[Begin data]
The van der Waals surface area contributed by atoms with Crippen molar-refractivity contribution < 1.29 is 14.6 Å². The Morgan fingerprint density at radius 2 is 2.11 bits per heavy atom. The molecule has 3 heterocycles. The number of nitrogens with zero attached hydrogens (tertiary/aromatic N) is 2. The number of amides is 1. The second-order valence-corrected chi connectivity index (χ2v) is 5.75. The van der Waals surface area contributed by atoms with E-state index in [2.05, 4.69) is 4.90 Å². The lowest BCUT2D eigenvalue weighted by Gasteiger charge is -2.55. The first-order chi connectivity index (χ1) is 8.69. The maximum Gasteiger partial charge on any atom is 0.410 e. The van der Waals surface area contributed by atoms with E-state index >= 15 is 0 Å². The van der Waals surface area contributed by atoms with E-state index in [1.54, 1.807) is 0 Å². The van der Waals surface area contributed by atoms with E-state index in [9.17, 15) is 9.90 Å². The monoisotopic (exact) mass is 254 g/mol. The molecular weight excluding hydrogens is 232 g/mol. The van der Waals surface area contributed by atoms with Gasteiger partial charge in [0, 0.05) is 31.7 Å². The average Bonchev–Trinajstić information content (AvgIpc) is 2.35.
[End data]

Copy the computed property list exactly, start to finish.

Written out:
The van der Waals surface area contributed by atoms with Crippen molar-refractivity contribution < 1.29 is 14.6 Å². The Morgan fingerprint density at radius 2 is 2.11 bits per heavy atom. The molecule has 3 heterocycles. The number of nitrogens with zero attached hydrogens (tertiary/aromatic N) is 2. The number of amides is 1. The second-order valence-corrected chi connectivity index (χ2v) is 5.75. The van der Waals surface area contributed by atoms with E-state index in [2.05, 4.69) is 4.90 Å². The lowest BCUT2D eigenvalue weighted by Gasteiger charge is -2.55. The first-order chi connectivity index (χ1) is 8.69. The maximum Gasteiger partial charge on any atom is 0.410 e. The van der Waals surface area contributed by atoms with E-state index >= 15 is 0 Å². The van der Waals surface area contributed by atoms with E-state index in [1.54, 1.807) is 0 Å². The van der Waals surface area contributed by atoms with E-state index in [9.17, 15) is 9.90 Å². The monoisotopic (exact) mass is 254 g/mol. The molecular weight excluding hydrogens is 232 g/mol. The van der Waals surface area contributed by atoms with Gasteiger partial charge in [0, 0.05) is 31.7 Å². The average Bonchev–Trinajstić information content (AvgIpc) is 2.35.